But it’s been that kind of week:
Joe Wilson screaming at Obama; Kanye West humiliating Taylor Swift (I’m leaving Serena Williams out of it, for now). What slays me is how questions of race always wind up somehow relevant to Obama. I’m not calling anyone racist here, but I do wonder if George W. Bush would have been asked about Kanye’s outburst at the VMAs, as Obama was by reporters last night. … It’s always disturbed me that wonderful black people so frequently have to answer for the bad behavior of other black people, whether it’s mainstream black politicians who used to be routinely forced to weigh in on the nuttiness of Louis Farrakhan; now it’s poor Obama being expected to “call out” Kanye.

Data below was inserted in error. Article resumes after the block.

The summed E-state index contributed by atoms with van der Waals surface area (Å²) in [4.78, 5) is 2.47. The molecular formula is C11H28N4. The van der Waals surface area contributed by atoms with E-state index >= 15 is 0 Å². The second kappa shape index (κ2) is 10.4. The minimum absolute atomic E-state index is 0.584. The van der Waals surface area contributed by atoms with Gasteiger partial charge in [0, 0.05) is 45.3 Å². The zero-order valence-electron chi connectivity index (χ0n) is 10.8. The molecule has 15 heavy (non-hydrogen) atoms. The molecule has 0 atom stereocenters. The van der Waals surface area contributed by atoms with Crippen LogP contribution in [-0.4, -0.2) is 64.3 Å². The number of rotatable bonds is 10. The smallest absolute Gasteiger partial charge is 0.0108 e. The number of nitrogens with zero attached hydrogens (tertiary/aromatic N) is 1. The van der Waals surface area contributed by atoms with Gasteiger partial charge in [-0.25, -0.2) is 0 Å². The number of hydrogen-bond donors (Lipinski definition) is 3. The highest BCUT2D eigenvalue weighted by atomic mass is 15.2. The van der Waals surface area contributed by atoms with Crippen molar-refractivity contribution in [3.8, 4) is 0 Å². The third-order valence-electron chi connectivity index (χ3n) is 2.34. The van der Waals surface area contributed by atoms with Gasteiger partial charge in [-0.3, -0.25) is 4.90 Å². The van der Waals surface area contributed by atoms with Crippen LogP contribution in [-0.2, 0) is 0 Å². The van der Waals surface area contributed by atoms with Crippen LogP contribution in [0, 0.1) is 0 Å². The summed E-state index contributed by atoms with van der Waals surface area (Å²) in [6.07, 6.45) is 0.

Well, the man has been thoroughly blackened. And oddly, Jimmy Carter helped that along.
And here we go. The right is upset about the race war that is starting, the blacks beating our children to death and taking over, or that seems to be the implication. There are thousands of such posts out there on the web and Michelle Malkin is the mildest – it’s racial thuggery and Obama started it.
But there are those damned details:
A student on a Belleville West High School bus was beaten for his choice of seat, not because he was white, according to a witness and police. “The incident appears now to be more about a couple of bullies on a bus dictating where people sit,” said Belleville Police Capt. Don Sax, who originally said Monday’s attack may have been racially motivated. D’Vante Lott, 16, said he was on the bus and witnessed the attack by the two black students. The victim walked onto the bus, looking for an open seat, but students kept turning him down, as D’Vante said happened often with this student. But Monday, the victim apparently tired of asking for a seat, D’Vante said, moved one student’s book-bag off a seat, and just sat down.